I caught the first episode of Quantico in the strangest of places: Siem Reap in Cambodia (home to the fabulous Angkor Wat and other equally amazing temples). And such are the quirks of television scheduling that I saw it several days before it was aired in India.
So, what did I think of it? Well, it’s a good show, sharp, pacy, and full of surprises, which borrows heavily from such series as How To Get Away With Murder, Homeland, and even Grey’s Anatomy, but still manages to write its own grammar.
I won’t say any more about the plot in case you kill me for the spoilers, but by now surely everyone knows that the story revolves around a half-Indian, half-American FBI agent called Alex Parrish, who is framed for the most dreaded terrorist attack on US soil after 9/11 (and she can only clear her name by finding the real culprit who is one of her classmates from the FBI training academy at Quantico.)
Alex Parrish is, of course, played by Priyanka Chopra. Many have wondered why Chopra decided to risk her superstardom in India by choosing to play the lead in an American TV series. Well, according to Chopra herself, she hasn’t given up on Bollywood. She still flies back to Mumbai over the weekends to shoot for Sanjay Leela Bhansali’s next magnum opus, Bajirao Mastani, and will continue to make Hindi movies.
That might well be the case. But equally, there is no denying that given how Bollywood works, at 33, Chopra has only a few leading-lady years left in her. After that, it will be mostly quirky, small-budget movies (what the Bollywoodwallahs call multiplex cinema) that will come her way.
So Chopra must have done a quick cost-benefit analysis. What is better: making smaller and fewer movies in India; or trying to break into American network television, which is in a red-hot creative phase? Surely, that was a no-brainer.
But the more important question surely is: why is an American network like ABC making a TV series that revolves around an Indian (okay half-Indian) character? Well, clearly the Indian-American demographic is now important enough to merit leading ladies and men who look like them.
This is not a new development. Indians who live and work in the diaspora have been playing Indian characters as part of an ensemble cast for some time now. It began with Sendhil Ramamurthy, who played a geneticist, Mohinder Suresh, in the sci-fi series Heroes (he then went on to play a half-Indian character called Jai Wilcox in Covert Affairs, whose mysterious death is one of the show’s central themes).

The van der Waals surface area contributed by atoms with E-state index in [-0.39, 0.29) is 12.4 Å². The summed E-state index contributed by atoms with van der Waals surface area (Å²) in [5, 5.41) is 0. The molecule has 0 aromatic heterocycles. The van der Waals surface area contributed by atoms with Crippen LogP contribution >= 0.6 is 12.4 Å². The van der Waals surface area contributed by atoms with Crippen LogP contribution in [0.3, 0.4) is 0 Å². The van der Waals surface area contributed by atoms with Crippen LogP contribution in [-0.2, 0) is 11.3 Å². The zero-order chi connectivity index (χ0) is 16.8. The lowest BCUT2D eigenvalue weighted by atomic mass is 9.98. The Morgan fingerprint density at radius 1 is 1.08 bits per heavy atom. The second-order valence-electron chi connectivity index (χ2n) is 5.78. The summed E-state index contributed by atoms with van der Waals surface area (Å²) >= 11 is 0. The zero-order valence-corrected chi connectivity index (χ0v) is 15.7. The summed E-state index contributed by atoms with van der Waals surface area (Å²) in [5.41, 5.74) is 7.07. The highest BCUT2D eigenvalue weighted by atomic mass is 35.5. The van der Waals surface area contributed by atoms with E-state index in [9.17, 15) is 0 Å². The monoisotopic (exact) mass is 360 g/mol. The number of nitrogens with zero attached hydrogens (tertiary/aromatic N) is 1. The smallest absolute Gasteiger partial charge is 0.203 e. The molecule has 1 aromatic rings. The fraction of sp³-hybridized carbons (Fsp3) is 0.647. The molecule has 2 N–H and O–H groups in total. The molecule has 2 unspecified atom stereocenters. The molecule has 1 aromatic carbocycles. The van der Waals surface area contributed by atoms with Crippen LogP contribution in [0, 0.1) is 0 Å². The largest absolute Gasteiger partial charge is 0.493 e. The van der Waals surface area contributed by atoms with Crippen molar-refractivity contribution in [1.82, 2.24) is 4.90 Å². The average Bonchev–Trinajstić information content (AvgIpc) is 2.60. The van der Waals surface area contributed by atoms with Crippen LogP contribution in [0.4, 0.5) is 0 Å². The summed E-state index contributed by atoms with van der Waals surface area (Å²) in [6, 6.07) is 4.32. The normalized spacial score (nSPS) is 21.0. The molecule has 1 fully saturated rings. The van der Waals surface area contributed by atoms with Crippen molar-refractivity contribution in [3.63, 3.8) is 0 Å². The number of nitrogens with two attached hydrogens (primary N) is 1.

But the biggest success story was undoubtedly that of British-Indian actor, Kunal Nayyar, who plays Raj Koothrappali, an astrophysicist at Caltech, in The Big Bang Theory. Unlike Sendhil, who sounds like a true-blue Westerner if you close your eyes, Kunal sounds exactly like you and me: an educated middle-class Indian who went to an English-medium school. There’s no attempt at a comical ‘Indian’ accent, and many thanks for that.
If Raj Koothrappali was a breakthrough of sorts, then the character of Kalinda Sharma in The Good Wife, played by British-Indian actress Archie Panjabi, pushed the envelope even further. As the sassy private detective who fearlessly goes where the police dare to tread, Sharma rocks a short skirt and tight black leather jacket. And to mix things up even more, she is bisexual, which certainly improves her chances of a date on Saturday night.
The credit for being the first Indian-origin woman to play the central character in an American TV series, though, goes to Mindy Kaling, creator and star of The Mindy Project. She played an Indian ob-gyn, Mindy Lahiri, and succeeded in making a post-racial show, in which the least interesting thing about Lahiri was her ethnicity. Yes, she was brown and she was Indian, but the comedy went far beyond that.
But while all these shows were path-breaking in their own way, in some sense the casting didn’t go beyond stereotypes. You had genetic researchers (Mohinder Suresh in Heroes), science nerds (Raj Koothrappali in The Big Bang Theory), maths geniuses (Amita Ramanujan in Numbers), over-achieving doctors (Mindy Lahiri in The Mindy Project). Only Archie Panjabi’s Kalinda Sharma truly went beyond the stereotype of the nerdy, academic Indian.
What makes Chopra’s debut in Quantico a breakthrough is that she is not an American-Indian or a British-Indian. She is a bona fide Indian star, who conquered Bollywood before setting her sights on America. And that she plays an action star, an FBI agent who pulls no punches and has no compunction about pulling out her gun. You really can’t get more American than that.
So has American network television finally moved beyond the tired old tropes of typecasting where Indian characters are concerned?
Well, don’t pop the champagne just yet. We still have miles to go, as indeed does Chopra. She discovered this the hard way when her show’s network ran a promotional video for Quantico, which featured shots of Priyanka Chopra winning the Miss World contest. There was only one problem: the Miss World featured in the clips was Yukta Mookhey! Clearly, to some American eyes, one Indian beauty queen looks much like the other. Perhaps with Quantico, that will change.
From HT Brunch, October 11
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